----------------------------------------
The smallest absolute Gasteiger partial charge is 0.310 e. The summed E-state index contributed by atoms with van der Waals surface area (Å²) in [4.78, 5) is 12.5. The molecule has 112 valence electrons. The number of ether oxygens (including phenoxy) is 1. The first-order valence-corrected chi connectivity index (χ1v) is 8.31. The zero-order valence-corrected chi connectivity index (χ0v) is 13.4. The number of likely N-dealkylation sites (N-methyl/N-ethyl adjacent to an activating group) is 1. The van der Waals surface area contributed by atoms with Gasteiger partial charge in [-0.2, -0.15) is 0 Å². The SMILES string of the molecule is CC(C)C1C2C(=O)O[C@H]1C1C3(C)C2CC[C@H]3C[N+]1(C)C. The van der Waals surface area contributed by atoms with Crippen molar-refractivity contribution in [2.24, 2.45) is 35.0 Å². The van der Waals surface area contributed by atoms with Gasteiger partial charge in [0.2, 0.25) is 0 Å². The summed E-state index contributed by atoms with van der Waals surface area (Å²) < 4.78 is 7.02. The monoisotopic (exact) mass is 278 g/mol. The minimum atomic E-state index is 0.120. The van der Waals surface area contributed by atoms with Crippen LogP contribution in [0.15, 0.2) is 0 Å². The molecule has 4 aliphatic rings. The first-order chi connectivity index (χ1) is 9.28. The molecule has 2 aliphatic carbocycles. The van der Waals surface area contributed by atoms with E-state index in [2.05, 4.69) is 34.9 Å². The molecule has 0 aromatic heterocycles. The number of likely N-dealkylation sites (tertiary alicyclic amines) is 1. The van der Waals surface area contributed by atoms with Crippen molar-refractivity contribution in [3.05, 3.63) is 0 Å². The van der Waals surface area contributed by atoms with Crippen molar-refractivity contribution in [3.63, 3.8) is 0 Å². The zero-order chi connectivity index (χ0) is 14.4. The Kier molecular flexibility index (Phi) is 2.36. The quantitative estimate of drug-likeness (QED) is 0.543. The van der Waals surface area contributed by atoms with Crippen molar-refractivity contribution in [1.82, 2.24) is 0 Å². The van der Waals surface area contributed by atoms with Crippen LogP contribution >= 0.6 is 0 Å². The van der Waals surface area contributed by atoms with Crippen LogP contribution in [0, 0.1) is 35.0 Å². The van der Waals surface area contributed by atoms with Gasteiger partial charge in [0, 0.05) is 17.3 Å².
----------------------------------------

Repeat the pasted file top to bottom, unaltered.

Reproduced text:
The smallest absolute Gasteiger partial charge is 0.310 e. The summed E-state index contributed by atoms with van der Waals surface area (Å²) in [4.78, 5) is 12.5. The molecule has 112 valence electrons. The number of ether oxygens (including phenoxy) is 1. The first-order valence-corrected chi connectivity index (χ1v) is 8.31. The zero-order valence-corrected chi connectivity index (χ0v) is 13.4. The number of likely N-dealkylation sites (N-methyl/N-ethyl adjacent to an activating group) is 1. The van der Waals surface area contributed by atoms with Gasteiger partial charge in [-0.2, -0.15) is 0 Å². The SMILES string of the molecule is CC(C)C1C2C(=O)O[C@H]1C1C3(C)C2CC[C@H]3C[N+]1(C)C. The van der Waals surface area contributed by atoms with Crippen molar-refractivity contribution in [2.24, 2.45) is 35.0 Å². The van der Waals surface area contributed by atoms with Gasteiger partial charge in [0.2, 0.25) is 0 Å². The summed E-state index contributed by atoms with van der Waals surface area (Å²) < 4.78 is 7.02. The monoisotopic (exact) mass is 278 g/mol. The minimum atomic E-state index is 0.120. The van der Waals surface area contributed by atoms with Crippen LogP contribution in [0.15, 0.2) is 0 Å². The molecule has 4 aliphatic rings. The first-order chi connectivity index (χ1) is 9.28. The molecule has 2 aliphatic carbocycles. The van der Waals surface area contributed by atoms with E-state index in [2.05, 4.69) is 34.9 Å². The molecule has 0 aromatic heterocycles. The number of likely N-dealkylation sites (tertiary alicyclic amines) is 1. The van der Waals surface area contributed by atoms with Crippen molar-refractivity contribution in [3.05, 3.63) is 0 Å². The van der Waals surface area contributed by atoms with Crippen molar-refractivity contribution in [3.63, 3.8) is 0 Å². The zero-order chi connectivity index (χ0) is 14.4. The Kier molecular flexibility index (Phi) is 2.36. The quantitative estimate of drug-likeness (QED) is 0.543. The van der Waals surface area contributed by atoms with Crippen molar-refractivity contribution in [1.82, 2.24) is 0 Å². The van der Waals surface area contributed by atoms with Crippen LogP contribution >= 0.6 is 0 Å². The van der Waals surface area contributed by atoms with Crippen LogP contribution in [0, 0.1) is 35.0 Å². The van der Waals surface area contributed by atoms with Gasteiger partial charge in [0, 0.05) is 17.3 Å².